Patient: Not for Sale
Legal Guardians: Playwright Guadalís del Carmen, Director Wendy Mateo
Surname: Urban Theater Company
Address: 2620 W. Division St., Chicago, IL, 60622
Insurance: PagePay Plus
Symptoms: We-got-the-gringos, we-got-some-Puerto-Ricans, we-got-it-all.
I didn’t know the gringos took Lincoln Park. That is wise Chicago history the patient gave me. I knew about the great metal Puerto Rican flags that fly high over Division street in Chicago. Humboldt Park has a strong Puerto Rican past and present, but I did not notice the gringos were on the prowl for her. It makes sense. Driving west on North from Damen and one will see the stark transition from “Eclectic Clothitoriums” to street side torta sellers.
The artistic director and executive director, Miranda Gonzalez and Ivan Vega, gave their comments before the show on why they brought the script to life: one reason was to keep Chicago stories real, particularly against theatrical transplants. I liked that. Many come to the Big City for Big Opportunity or Big Spending, but who was raised here? Who knows the rhythm of her streets? This short intro was analogous to the patient’s story with “decolonizing the culture” in Humboldt Park.
I was fascinated by the Urban Theater Company’s capacity to fit a black box into their street side theater. Their lobby is a closet, but their stage is... a big enough closet. The mise-en-scene was cute: two lil’ shops n’ such. As such, transitions were always quiet and simple—my favorite. I was sittin’ pretty, but the playbill was sour because it was merely a mass resume, advertisement, and boring questionarre. No info on the play, but there was a pretty shot of the Latina playwright. At least there was a short paragraph of Urban Theater’s mission before two pages of generous actor bios.
The play started strong as a pseudo facebook status update on the gringos in the hood. Andre Truss as Devin Thompson and Andrew Neftalí Pérez as Ricky Gonzalez ally-yooped each other robustly throughout. Pérez’s feisty actor plasm spat a tear to my eye. The stage needs ten more of these boys by tomorrow. The Sokolovs, played by Saemus McMahon and Rebekah Roberts, were thoughtfully darling. In all my years, I’ve never seen more talented encroaching cosmopolitans. I never will.
Frankie Davila as Reynaldo Rodriguez shocked me with his simple, masculine authenticity. He was no less than the Puerto Rican Marlon Brando touring Humboldt Park. He was the perfect personification of the playwright’s thesis on Puerto-Rican American culture. There is no replicating what he did: only he has the years on him to live on the street as a Latino. He was a gem for the playwright.
Past Puerto Rican zest, Soli Santos as Alderwoman Nancy Torres recited the lines rather than spoke to other characters on stage. At first I thought it was initial stage jitters, but she consistently droned. The bureaucratic role invited this flaw, in addition, the lines of this bureaucratic role were… bureaucratic. Guadalís has an unforgivably linear idea about Aldermen: Torres was always a lame one-liner machine. Nothing the Alderwoman said was exciting or inciting, even when she tried. “Here’s my card.”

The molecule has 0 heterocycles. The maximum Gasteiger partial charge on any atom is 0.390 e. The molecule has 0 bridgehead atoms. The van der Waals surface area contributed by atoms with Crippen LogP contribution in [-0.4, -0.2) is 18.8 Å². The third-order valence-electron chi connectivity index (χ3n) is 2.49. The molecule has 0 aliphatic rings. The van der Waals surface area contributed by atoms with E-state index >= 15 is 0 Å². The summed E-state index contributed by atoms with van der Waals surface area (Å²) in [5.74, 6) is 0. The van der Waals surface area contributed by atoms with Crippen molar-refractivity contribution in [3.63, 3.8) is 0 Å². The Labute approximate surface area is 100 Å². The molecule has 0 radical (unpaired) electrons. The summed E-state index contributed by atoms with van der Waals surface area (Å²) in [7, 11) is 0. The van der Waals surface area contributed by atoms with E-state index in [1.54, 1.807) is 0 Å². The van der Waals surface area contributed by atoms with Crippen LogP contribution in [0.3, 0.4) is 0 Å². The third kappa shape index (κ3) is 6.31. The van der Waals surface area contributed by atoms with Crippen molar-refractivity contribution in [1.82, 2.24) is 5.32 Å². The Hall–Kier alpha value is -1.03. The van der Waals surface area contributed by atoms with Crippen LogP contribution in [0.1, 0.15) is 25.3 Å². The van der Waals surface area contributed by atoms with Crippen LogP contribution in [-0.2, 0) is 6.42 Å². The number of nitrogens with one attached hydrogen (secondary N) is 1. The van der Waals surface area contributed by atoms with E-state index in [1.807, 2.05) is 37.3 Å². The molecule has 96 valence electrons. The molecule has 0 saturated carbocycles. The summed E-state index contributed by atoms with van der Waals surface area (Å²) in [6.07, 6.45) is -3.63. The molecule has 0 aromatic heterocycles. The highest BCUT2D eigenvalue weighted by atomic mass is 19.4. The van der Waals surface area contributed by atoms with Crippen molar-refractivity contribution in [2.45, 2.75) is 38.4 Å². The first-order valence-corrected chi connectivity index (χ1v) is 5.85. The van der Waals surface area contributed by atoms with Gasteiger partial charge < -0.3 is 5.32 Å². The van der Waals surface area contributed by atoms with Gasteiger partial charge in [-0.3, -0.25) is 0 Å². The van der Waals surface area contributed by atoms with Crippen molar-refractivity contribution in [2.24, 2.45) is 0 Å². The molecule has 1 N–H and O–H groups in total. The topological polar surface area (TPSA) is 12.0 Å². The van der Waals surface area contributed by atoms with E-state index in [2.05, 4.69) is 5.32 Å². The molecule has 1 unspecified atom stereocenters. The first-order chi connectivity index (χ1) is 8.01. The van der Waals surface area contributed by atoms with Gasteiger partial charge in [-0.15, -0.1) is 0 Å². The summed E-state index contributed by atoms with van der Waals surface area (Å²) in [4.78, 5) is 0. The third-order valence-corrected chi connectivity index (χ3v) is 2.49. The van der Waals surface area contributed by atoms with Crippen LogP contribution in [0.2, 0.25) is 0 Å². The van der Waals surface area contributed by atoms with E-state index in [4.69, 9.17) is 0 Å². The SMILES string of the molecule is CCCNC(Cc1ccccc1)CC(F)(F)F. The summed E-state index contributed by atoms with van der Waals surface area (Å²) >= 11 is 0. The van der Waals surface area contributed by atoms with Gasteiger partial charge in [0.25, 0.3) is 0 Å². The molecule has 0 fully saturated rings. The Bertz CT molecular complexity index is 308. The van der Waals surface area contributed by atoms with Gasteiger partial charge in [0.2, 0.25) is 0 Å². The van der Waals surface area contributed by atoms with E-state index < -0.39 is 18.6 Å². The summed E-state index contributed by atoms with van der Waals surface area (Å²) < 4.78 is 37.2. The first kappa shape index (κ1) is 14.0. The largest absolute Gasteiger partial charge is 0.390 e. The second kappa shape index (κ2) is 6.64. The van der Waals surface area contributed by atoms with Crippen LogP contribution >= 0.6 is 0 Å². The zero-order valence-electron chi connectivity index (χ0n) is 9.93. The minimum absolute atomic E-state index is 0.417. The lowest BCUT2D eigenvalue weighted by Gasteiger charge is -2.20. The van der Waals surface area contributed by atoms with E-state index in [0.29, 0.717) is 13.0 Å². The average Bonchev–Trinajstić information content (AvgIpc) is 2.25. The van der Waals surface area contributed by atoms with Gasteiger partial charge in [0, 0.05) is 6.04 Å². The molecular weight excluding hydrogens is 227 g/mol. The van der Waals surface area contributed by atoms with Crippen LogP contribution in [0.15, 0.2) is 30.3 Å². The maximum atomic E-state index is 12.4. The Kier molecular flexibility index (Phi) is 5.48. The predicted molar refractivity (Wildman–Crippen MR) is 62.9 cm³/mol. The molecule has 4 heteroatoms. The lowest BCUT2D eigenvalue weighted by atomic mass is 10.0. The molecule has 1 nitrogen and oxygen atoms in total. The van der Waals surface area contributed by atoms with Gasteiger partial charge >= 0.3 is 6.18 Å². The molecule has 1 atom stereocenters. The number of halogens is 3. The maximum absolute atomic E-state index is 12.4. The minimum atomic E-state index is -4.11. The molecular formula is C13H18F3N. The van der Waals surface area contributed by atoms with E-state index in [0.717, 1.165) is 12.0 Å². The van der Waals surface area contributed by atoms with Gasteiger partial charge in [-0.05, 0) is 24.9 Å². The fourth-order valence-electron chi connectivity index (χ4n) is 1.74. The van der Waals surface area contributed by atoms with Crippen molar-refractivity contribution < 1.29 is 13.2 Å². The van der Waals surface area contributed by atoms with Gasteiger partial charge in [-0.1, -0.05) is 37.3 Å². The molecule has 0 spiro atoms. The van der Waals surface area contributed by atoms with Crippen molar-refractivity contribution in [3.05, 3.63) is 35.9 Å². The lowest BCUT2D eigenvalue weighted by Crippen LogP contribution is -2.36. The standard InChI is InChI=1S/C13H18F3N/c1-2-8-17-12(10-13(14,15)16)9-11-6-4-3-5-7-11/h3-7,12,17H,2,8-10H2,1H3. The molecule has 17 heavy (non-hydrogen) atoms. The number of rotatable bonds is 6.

The intermission drama was so cliche and unwarranted I had a heart attack.
McMahon and Davila had a timeless dialogue, but it ended in a cloy mush. It’s moments like those that I want to break my vows as an Angel Doctor and Do Harm to Some: the playwright. Devin Thompson didn’t make sense. Was he a bodyguard to the Alderwoman? Then isn’t it steep for him to run for office? If he was more than a bodyguard at City Hall, why is he in Humboldt Park? Humboldt Park is not bad—that’s why the gringos want it—but his status was too magical for me.
The simplistic language flowed with the authentic dialogues but stifled all drama. All drama.
Act 2 was Act 1 with a 2 stapled onto it. It was the continued abrasion of culture wars from the first act without anything new. The plot wouldn’t dare evolve. It was a carousel of authenticity, namely Davila, refreshing, but boring by the third run around. Very boring.
The worst flaw of modern street side theater occurred: the solutions were Sesame Street. They were horrible and simple. Act 2 could have devoted more time to naturally build up to these solutions to make them more legitimate. Instead, something-something-something-something-decolonize the culture-something-something-We did it?
The playwright’s consistent flaw is an inability to close her work. Act 2 as a whole was flat. Dialogues ended flat. Plot resolution is flat. Neither the noble themes nor Davila could save these closing issues. These flops are always a paradox because they exist beside strong primal spirits.
This patient was ready for a perfect health rating, but Guadalís’s crooked spine needs to be straightened out immediately. It has been a testament to the playwright’s contribution to the stage: no amount of theme, actors, staging, culture, or energy, will ever precede the necessity of a healthy script.